The allure of tiki drinks is strong. Just as strong as the drinks themselves.
When a tiki cocktail—all frost and garnish—appears from behind the bar counter, its effect slowly washes across the room as people catch sight of a colorful glass, a paper umbrella or a smoking stick of cinnamon. Necks crane, murmurs ensue. What was in that glass? Can I have whatever drink comes in the pineapple? The thing with the umbrella, I’ll take that.
Tiki’s beauty lies in its unironic sense of escapism. Created from a conflation of Polynesian, Hawaiian and Caribbean styles, tiki is genuinely curious about, and rooted in, the idea of tropical cultures. When its founder Donn Beach (née Ernest Raymond Beaumont Gantt) opened Don the Beachcomber in Hollywood in 1934, tiki began as a nod to his travels around the world. It was a physical gathering of his memories from those very real places, heightened with his own drinks and tall tales—a mixing of reality and imagination.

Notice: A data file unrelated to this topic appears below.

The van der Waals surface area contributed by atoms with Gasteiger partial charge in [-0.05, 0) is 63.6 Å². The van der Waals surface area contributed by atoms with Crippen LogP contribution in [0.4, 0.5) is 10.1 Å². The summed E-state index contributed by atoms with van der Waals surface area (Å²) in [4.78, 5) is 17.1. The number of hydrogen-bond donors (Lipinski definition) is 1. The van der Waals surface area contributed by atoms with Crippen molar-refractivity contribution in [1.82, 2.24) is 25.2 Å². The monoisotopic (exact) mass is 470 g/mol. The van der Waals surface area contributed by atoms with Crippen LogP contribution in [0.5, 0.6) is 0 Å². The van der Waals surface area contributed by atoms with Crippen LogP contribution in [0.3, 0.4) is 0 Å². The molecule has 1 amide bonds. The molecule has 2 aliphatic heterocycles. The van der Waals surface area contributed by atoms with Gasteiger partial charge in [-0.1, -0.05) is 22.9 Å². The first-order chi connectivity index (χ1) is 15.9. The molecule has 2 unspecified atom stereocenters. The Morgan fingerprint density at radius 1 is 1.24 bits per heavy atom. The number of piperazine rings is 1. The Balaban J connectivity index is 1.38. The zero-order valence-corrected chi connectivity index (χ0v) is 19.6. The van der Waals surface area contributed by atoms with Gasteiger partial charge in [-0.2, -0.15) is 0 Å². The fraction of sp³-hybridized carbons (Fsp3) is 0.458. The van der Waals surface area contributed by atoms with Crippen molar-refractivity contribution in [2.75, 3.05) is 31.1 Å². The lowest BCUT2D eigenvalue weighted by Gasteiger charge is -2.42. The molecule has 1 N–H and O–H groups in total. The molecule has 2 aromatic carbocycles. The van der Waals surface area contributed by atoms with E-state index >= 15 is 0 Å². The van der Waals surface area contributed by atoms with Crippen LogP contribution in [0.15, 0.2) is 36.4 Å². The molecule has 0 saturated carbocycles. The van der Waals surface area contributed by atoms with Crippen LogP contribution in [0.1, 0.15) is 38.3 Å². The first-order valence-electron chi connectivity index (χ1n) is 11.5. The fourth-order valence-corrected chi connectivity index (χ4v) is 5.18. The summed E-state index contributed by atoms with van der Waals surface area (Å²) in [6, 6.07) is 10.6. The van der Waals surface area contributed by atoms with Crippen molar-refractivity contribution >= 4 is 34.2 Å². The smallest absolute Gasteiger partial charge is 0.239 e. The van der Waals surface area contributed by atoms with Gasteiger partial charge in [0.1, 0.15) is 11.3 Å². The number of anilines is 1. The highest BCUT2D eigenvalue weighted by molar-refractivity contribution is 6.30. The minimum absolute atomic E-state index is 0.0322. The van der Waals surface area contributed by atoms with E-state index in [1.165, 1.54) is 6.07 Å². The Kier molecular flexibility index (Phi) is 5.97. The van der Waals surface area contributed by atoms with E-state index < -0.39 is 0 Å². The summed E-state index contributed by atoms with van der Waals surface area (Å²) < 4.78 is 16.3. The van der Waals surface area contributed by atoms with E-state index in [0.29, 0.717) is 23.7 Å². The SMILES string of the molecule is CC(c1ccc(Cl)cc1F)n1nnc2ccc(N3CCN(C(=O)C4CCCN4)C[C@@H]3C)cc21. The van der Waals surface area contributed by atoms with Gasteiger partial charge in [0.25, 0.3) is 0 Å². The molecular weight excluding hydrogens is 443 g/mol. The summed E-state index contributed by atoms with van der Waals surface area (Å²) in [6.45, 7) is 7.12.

Eventually, this melding of styles became the base for America’s 80-year-long, ebb-and-flow love affair with tiki, which manifested in bars around the country—from Trader Vic’s 1940s Bay area chain to modern meccas like Chicago’s Three Dots and a Dash or San Francisco’s Smuggler’s Cove. Traces of tiki can be found even in places where it is not the overt style. In Brooklyn, Fort Defiance, a neighborhood cafe, holds a weekly tiki night while swizzles and falernum are standard fare at Manhattan’s Pouring Ribbons.
Whether overt tiki fanatics or quiet devotees to the tropical style, the thing that all these places realize is that tiki is a state of mind. All it requires is some heavy garnish, a flaming lime hull or two, plenty of fresh fruit juice and rum. Lots of rum. Classics like Planter’s Punch or the Zombie can be found most places that have an inkling of how to wield orgeat or falernum, and many tiki-philes will play with the formulas, including Zac Overman of Fort Defiance who trades dark spirits for light in his White Zombie, turns the swizzle European with his Padang Swizzle (smoking cinnamon stick included) and inverts the colada with Angostura bitters. A traditional Rum Swizzle goes herbaceous with Chartreuse and the Three Dots and a Dash persists at its namesake bar, even through harsh Chicago winters.
And though you may not always be drinking a tiki drink in a tiki bar, wherever you’re sipping it, it’s paradise enough.